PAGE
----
>> Personally I think there is value in a moderate delay 20 ms frame
>> size, possibly augmented with a low-delay mode.  20 ms works quite
>> well for video conferencing, since the video frame rate is no faster
>> than 60 fps (about 15 ms per frame).
>> Regards
>> Stephen Botzko
>> On Thu, May 6, 2010 at 3:03 PM, Raymond (Juin-Hwey) Chen
>> <<>> wrote:
>> Hi Stephen,
>> Sorry, I was too busy to respond yesterday.
>> You wrote:
>>> Generally the need to buffer the current frame is treated as part of the
>>> algorithmic delay.  At least I believe that is what the ITU-T does.
>>> So maybe we need a list of what all these components are?
>> [Raymond]: Sure, my previous analysis was an attempt to do just
>> that, but perhaps my list was not complete enough.
>>> I'd suggest keeping the gateway out of it for the first pass.
>> [Raymond]: May I ask why?
>>> I've worked with Gateways\MCUs where the packet size had to be increased
>>> because packet loading in the product became too high.  Also, if you
>>> have QOS features enabled in many routers, the routers themselves have
>>> to start using a "software path", which creates a similar throughput
>>> problem in the routers.  Too many packets per second can overwhelm these
>>> devices, creating both capacity issues and excessive queuing delays.
>> [Raymond]: OK, now I see what you meant when you said "it is totally
>> possible that reducing the frame size might actually increase the
>> latency". This is probably more likely to happen many years ago but
>> less of a problem now, as I was told by networking guys that
>> nowadays networking gears can handle 5 ms packets without problems.
>> In fact, the VoIP gateway I talked about, which has a 12 to 17 ms
>> codec-dependent one-way delay for a 5 ms frame/packet size, was done
>> 6 or 7 years ago.  Even back then the gateway can handle it without
>> problems.
>>> I don't think the group has an agreed-upon model which names these
>>> components consistently, and describes are appropriately in-scope and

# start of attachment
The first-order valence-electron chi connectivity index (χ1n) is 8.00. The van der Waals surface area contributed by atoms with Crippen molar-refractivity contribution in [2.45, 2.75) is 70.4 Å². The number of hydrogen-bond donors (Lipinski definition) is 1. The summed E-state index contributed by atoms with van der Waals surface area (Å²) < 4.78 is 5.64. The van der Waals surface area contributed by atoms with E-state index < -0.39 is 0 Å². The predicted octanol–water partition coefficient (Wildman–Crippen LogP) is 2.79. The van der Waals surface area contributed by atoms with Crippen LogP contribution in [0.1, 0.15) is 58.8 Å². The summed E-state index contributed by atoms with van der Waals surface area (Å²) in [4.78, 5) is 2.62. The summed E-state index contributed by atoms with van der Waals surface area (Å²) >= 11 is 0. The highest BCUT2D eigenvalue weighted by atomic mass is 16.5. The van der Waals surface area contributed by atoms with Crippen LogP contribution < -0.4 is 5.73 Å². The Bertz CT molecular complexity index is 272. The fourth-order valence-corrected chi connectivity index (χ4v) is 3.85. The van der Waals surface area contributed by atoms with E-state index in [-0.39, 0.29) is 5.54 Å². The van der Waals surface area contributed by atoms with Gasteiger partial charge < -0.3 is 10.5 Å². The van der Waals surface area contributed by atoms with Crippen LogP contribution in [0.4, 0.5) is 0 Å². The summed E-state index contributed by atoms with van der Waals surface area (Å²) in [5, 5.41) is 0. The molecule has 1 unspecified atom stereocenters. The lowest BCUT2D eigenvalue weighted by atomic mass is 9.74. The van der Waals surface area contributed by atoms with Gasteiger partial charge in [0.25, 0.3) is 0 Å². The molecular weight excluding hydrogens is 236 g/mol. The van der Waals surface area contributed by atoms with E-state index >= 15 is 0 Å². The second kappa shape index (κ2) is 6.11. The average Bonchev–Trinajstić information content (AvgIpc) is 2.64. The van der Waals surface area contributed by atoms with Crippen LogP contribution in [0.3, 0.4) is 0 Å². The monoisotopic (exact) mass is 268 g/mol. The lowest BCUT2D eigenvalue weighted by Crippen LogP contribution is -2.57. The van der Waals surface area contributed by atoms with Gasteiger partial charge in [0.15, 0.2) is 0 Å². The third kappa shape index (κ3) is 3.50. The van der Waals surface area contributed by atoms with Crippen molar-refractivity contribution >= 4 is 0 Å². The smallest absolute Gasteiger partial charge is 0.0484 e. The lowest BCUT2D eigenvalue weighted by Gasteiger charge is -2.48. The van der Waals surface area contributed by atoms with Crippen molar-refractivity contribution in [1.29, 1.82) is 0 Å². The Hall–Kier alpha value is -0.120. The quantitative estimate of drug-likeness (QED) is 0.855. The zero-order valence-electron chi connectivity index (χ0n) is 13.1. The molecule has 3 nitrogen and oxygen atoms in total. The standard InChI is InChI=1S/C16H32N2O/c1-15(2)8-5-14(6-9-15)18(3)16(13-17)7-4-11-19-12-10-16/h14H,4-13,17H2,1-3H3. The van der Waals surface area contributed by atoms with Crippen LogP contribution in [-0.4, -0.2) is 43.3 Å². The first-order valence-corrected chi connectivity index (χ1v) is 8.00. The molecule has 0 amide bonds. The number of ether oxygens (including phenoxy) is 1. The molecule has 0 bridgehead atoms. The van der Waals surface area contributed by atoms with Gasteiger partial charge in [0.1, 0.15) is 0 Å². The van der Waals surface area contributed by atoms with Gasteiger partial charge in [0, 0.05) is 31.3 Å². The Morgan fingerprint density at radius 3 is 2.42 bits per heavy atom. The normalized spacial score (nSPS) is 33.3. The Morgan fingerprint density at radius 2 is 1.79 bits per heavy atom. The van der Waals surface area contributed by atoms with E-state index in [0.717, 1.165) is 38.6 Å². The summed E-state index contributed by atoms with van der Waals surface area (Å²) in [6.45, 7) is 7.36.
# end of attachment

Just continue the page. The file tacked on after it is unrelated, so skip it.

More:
>>> which are out-of-scope.  Perhaps that is one reason why Koen is saying
>>> multiplier the number is 1x.
>>> Also, there are real-world negative consequences to higher packet rates,
>>> and we have not yet considered them.
>> [Raymond]: Yes, higher packet rates means higher packet header
>> overhead bit-rates, more burden on networking gears in I/O bandwidth
>> and throughput, etc.  However, that's the price to pay if we need
>> low latency, just like if we want to avoid all these, the price to
>> pay is higher latency.  It's all a matter of trade-off and the best
>> choice depends on the application at hand.
>> In Section 2 of Jean-Marc's Internet Draft
>> draft-ietf-codec-requirements-00, 6 specific applications for the
>> IETF codec were listed.  Fully 5 of these 6 applications list less
>> than 10 ms of codec delay as either a requirement or a desirable
>> feature. (The only exception is point-to-point calls.)  The only way
>> to achieve this less than 10 ms codec delay is with a codec frame
>> size of less than 10 ms, and to get the kind of low latency that
>> these 5 applications desire, each packet had better contain only one
>> codec frame as payload (rather than multiple frames).
>> So, yeah, there is negative consequences of the resulting higher
>> packet rates, but hey, if we want to get low latency as desired or
>> required by these 5 applications, that's the price we will need to
>> be prepared to pay.  There is no free lunch.  If we want to use a 20
>> ms frame/packet size to avoid those consequences, then we need pay
>> the price of not achieving the low latency that these 5 applications
>> desire or require.
>> Raymond